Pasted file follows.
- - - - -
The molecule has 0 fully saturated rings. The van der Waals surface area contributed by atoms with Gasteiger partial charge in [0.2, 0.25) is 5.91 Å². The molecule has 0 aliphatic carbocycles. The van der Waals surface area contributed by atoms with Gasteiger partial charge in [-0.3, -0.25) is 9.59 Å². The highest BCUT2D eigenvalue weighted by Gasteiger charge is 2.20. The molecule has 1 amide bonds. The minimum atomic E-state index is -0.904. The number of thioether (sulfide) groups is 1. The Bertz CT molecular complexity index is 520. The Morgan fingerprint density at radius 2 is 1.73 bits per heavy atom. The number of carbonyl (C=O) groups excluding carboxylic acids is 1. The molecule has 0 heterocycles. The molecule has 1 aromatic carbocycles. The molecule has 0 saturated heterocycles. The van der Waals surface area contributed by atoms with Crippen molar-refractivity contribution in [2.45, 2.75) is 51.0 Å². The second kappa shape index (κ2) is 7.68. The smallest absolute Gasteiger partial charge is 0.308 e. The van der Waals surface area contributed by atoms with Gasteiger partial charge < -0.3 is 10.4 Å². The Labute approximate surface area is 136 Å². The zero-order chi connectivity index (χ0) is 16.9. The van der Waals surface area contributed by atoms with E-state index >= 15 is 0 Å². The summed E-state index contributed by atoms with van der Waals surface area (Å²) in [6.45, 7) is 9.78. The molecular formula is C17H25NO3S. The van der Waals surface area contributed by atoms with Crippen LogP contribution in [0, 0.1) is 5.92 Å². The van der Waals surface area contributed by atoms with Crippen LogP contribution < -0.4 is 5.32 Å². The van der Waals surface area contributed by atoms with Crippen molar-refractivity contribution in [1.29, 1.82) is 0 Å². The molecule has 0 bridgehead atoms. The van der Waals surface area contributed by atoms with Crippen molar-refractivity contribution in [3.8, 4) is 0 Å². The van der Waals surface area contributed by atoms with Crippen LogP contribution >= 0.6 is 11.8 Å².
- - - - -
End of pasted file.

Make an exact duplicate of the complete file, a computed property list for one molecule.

The molecule has 0 fully saturated rings. The van der Waals surface area contributed by atoms with Gasteiger partial charge in [0.2, 0.25) is 5.91 Å². The molecule has 0 aliphatic carbocycles. The van der Waals surface area contributed by atoms with Gasteiger partial charge in [-0.3, -0.25) is 9.59 Å². The highest BCUT2D eigenvalue weighted by Gasteiger charge is 2.20. The molecule has 1 amide bonds. The minimum atomic E-state index is -0.904. The number of thioether (sulfide) groups is 1. The Bertz CT molecular complexity index is 520. The Morgan fingerprint density at radius 2 is 1.73 bits per heavy atom. The number of carbonyl (C=O) groups excluding carboxylic acids is 1. The molecule has 0 heterocycles. The molecule has 1 aromatic carbocycles. The molecule has 0 saturated heterocycles. The van der Waals surface area contributed by atoms with Crippen molar-refractivity contribution in [2.45, 2.75) is 51.0 Å². The second kappa shape index (κ2) is 7.68. The smallest absolute Gasteiger partial charge is 0.308 e. The van der Waals surface area contributed by atoms with Gasteiger partial charge < -0.3 is 10.4 Å². The Labute approximate surface area is 136 Å². The zero-order chi connectivity index (χ0) is 16.9. The van der Waals surface area contributed by atoms with E-state index >= 15 is 0 Å². The summed E-state index contributed by atoms with van der Waals surface area (Å²) in [6.45, 7) is 9.78. The molecular formula is C17H25NO3S. The van der Waals surface area contributed by atoms with Crippen LogP contribution in [0, 0.1) is 5.92 Å². The van der Waals surface area contributed by atoms with Crippen LogP contribution < -0.4 is 5.32 Å². The van der Waals surface area contributed by atoms with Crippen molar-refractivity contribution in [1.29, 1.82) is 0 Å². The molecule has 0 bridgehead atoms. The van der Waals surface area contributed by atoms with Crippen molar-refractivity contribution in [3.8, 4) is 0 Å². The van der Waals surface area contributed by atoms with Crippen LogP contribution >= 0.6 is 11.8 Å².